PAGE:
Dining With The Famous and Other Unknown Dangers

My parents and I are at a restaurant, which is part of a large hotel in an un-named city. The restaurant overlooks a central quad, which is prettily landscaped with leafy plants and the occasional fountain. Sunlight rarely strikes the ground, as twenty stories of hotel surround the quad, so full-spectrum lights shine down, carefully hidden here and there, to give the illusion of broad sunlight for most of the day. It makes for a pretty - if artificial - backdrop for dining.

Our meal is going well when the maitre d' asks us if we wouldn't mind sharing our table. The restaurant is very busy, and apparently there are two guests who want to eat their dinner quickly. Full of the sharing spirit, we agree. The table we are sitting at is quite large and there is plenty of room.

The two diners who join us are The Artist (You know, the short fellow who used to be called Prince) and a woman who is supposed to be his wife. She is petite, peroxide blond and she's quite the chatterbox. The Artist seems perfectly happy to let her gabble away, while he silently picks at his food - my father is trying to make polite conversation whilst hiding his surprise. The service, of course, becomes surprisingly quick and, within a few minutes, we are all done with our meal. Our guests smile - The Artist's smile is rather perfunctory - and we take our leave of each other.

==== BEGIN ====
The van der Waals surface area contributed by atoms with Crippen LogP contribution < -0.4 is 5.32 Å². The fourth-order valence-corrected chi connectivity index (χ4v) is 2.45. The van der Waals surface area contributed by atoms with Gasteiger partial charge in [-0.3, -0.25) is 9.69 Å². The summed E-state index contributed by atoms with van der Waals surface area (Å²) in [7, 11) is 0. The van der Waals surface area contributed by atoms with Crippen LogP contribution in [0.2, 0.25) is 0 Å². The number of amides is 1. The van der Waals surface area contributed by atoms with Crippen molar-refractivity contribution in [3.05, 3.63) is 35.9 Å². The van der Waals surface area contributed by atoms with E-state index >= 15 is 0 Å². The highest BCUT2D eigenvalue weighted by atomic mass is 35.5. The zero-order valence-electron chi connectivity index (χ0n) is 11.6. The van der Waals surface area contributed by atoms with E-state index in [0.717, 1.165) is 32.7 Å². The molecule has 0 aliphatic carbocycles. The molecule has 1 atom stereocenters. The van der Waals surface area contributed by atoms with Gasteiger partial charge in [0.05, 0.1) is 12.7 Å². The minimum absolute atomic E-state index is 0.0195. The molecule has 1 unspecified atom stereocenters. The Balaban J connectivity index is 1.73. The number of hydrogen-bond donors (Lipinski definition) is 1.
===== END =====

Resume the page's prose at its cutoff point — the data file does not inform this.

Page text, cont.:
My mother has gone elsewhere and my father and I start winding our way through the extensive lobby to the street. As we are navigating the crowds of guests - it's a very busy day - a concierge of the hotel approaches us. He is very neatly turned out, in his gold-trimmed black uniform and not a hair out of place, but something about him is just a little too slick. The concierge asks me if I know David Mitchelhill - one of my bosses at vivid studios - and I, being a truthful soul, say yes. The concierge says that David has an urgent message for me, could I please go up to the penthouse and meet him there. "I'll show you the way." the concierge offers, not quite taking my arm.

This man is definately too slick for my comfort and I shy away from him slightly, taking advantage of the waxing and waning crowds of people moving past us. Just then, I notice another man standing near my father and myself. He's a middle-aged man, dressed in ordinary street clothes. His thinning, wispy hair is covered by a red baseball cap, and he is watching our conversation, while trying to give the impression of not observing us.

"I don't trust this guy." I say to my father, referring to the concierge.
"I wouldn't, if I were you." the man in the baseball cap mutters quietly, also taking advantage of our momentary seperation from the hotel employee. "They're setting you up. Get out onto the street.".